Receive KAIST news by email!
Type your e-mail address here.
by recently order
by view order
Prime Minister Lars LÃ¸kke Rasmussen of the Kingdom of Denmark visited KAIST on March 11, 2010.
Prime Minister Lars Løkke Rasmussen of the Kingdom of Denmark visited KAIST on March 11, 2010. HUBO, a humanoid robotdeveloped by KAIST, gave a warm welcome to the prime minister and his delegation. Prime Minister Lars Løkke Rasmussen of Denmark visited Moon-Ji Campus of KAIST on March 11, 2010 and had a chance to meet a humanoid robot, HUBO. Since the first appearance in 2005, HUBO has been continuously developed by KAIST for further refinements. HUBO welcomed the prime minister and offered him a flower bouquet. They also shook hands and exchanged small talks in Danish, which made the delegation pleasantly surprised. The Danish delegation had a ride on Online Electric Vehicle (OLEV) and showed a great interest in the technology applied therein. The prime minister said, “Denmark has a keen interest in green technology, and I was very impressed by OLEV. It is just amazing to see how fast KAIST has developed as an outstanding research university in the world during a short period of time.” President Lee Myung-bak invited the Danish prime minister to discuss current international developments, including issues involving the Korean Peninsula, and ways to enhance bilateral cooperation in such areas as trade, investment, renewable energy and green growth.
President Suh Hosted Press Conference with Seoul-based Correspondents, on March 9, 2010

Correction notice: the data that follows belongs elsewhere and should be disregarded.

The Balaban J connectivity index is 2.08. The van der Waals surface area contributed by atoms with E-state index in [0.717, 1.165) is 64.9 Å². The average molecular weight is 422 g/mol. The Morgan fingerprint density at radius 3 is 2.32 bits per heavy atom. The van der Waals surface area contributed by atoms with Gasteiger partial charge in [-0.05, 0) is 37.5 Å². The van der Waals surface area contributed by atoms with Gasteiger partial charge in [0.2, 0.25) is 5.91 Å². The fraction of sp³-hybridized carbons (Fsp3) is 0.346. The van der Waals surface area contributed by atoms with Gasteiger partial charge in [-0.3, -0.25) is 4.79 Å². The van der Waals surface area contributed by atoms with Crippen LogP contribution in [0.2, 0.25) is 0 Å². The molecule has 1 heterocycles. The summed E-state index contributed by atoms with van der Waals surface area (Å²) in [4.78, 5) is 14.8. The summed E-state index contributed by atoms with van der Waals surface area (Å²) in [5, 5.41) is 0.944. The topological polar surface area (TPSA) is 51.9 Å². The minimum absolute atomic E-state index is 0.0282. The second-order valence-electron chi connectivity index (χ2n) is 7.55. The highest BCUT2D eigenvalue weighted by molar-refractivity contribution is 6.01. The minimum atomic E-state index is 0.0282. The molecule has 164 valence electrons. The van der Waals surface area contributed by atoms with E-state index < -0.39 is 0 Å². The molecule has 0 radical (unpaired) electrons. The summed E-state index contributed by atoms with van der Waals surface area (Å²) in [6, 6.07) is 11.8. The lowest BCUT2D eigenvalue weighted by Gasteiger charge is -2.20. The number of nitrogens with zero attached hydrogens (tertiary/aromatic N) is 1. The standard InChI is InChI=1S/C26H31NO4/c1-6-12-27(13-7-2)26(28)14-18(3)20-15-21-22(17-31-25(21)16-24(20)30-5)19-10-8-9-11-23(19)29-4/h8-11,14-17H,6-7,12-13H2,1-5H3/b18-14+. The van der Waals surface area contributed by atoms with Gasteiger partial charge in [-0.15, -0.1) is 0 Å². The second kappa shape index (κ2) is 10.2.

President Suh Hosted Press Conference with Seoul-based Correspondents, on March 9, 2010 President Nam-Pyo Shu had a press conference with foreign correspondents based in Seoul, South Korea, on March 9, 2010 at Seoul Foreign Correspondents’ Club (SFCC). Prior to the conference, the president and correspondents attended a ceremony for the completion of Online Electric Vehicles (OLEV) that carries passengers to look around the amusement park, Seoul Grand Park, in Gewacheon City. OLEV was developed and built by KAIST. Following President Suh’s opening speech, a questions and answers (Q&A) session between the president and reporters proceeded. In his opening speech, President Suh said electric vehicles are an alternative to conventional automobiles with combustion engines, and in order to manufacture affordably priced electric vehicles on a large scale, their charging should be streamlined. In response, KAIST has come up with the online electric vehicle concept. He added, without installing separate charging stations, OLEV receives electric power from the cables buried underground while driving, idling, or parking. Its connection to a power source is non-contact. President Suh expressed his excitement for demonstrating OLEV at Seoul Grand Park that its system works as KAIST has designed and predicted. He showed his confidence that KAIST is indeed at the stage to implement OLEV in Seoul City soon and hoped to demonstrate it at the upcoming G-20 Summit to be held in November 2010 in Seoul City. During the Q&A session, reporters cited the construction of OLEV at the amusement park and mainly asked about a possibility of its commercialization. Other topics, they also questioned about, were hurdles related to the development and commercialization of OLEV; level of cooperation received from industries and central/local governments; technological breakthroughs and accomplishments; future development plans for the commercialization; and reactions from the public and government. Media outlets participated in the conference were Reuters, AFP, the International Herald Tribune, ABC News, Bloomberg News, Businessweek, Voice of America, Sankei Shimbun, and etc.